I went through such an experience three times in my life, with the first one being more than twenty years ago. I had expressed my love to a woman with whom I felt passionately alive, but that brave step into what I had hoped was the promised land landed me into a blackhole instead. The life was sucked out of me. For months on end, and indeed, for many years after I lived with recurrent aftershocks of this seismic event. The agony and the subsequent decisions I made changed me from the inside out; I was barely recognizable to those who used to know me well.
Dealing with Soulbreaks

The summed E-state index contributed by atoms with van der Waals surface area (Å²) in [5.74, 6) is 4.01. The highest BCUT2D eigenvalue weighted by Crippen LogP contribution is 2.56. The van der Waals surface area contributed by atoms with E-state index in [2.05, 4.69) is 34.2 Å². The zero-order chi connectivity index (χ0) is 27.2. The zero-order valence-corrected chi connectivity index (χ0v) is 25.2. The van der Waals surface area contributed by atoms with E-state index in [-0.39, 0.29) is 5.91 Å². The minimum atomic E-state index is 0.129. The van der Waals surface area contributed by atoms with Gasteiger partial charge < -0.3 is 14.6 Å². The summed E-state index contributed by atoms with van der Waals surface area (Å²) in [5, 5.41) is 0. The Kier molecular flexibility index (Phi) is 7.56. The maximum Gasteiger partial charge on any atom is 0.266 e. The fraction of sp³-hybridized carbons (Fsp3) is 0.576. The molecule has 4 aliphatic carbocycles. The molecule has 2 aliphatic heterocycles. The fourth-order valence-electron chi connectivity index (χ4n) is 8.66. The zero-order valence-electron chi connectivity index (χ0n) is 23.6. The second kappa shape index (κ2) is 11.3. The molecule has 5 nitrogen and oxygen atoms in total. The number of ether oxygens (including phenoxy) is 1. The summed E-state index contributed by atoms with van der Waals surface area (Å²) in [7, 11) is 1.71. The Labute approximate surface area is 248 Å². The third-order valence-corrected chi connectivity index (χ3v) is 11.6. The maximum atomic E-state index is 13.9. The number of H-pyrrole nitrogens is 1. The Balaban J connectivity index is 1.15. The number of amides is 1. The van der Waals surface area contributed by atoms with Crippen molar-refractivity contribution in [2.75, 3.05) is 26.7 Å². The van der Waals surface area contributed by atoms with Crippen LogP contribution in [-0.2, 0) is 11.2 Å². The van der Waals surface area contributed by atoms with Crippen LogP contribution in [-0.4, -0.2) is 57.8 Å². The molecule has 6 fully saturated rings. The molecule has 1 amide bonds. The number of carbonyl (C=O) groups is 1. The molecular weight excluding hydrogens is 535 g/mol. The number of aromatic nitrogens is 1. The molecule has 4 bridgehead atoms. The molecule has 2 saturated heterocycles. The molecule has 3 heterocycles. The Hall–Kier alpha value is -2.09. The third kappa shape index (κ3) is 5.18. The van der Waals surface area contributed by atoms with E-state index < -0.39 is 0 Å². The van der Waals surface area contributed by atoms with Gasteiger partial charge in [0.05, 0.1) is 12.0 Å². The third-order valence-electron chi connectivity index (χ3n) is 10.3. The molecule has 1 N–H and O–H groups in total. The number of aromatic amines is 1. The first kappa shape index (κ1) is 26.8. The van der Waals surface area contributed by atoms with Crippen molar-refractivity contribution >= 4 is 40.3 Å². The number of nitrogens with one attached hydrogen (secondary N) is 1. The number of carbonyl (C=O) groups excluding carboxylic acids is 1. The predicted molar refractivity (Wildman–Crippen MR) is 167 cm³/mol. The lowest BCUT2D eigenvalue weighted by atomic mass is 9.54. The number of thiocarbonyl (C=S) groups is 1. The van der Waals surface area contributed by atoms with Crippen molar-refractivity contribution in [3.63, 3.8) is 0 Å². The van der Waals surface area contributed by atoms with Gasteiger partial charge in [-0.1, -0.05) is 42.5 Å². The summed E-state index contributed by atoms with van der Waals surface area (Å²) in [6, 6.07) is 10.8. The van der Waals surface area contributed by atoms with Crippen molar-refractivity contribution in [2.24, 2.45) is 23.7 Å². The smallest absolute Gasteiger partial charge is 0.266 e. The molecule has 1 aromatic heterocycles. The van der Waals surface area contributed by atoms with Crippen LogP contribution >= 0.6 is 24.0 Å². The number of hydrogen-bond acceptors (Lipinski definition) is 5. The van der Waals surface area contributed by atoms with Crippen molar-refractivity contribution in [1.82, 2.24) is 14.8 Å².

It is crucial to recognize that soulbreak is a mystery, and that it is much more than a meaningless or cruel event. Making this distinction at the outset will make all the difference. Choosing to see a soulbreak as the latter will prolong one’s suffering unnecessarily, while choosing the former means one will be able to become an active participant in, as well as a beneficiary of, such an event. One may feel one does not have the power to choose initially; but, yes, it is within our power to choose. I’ll save this point for another article on another day.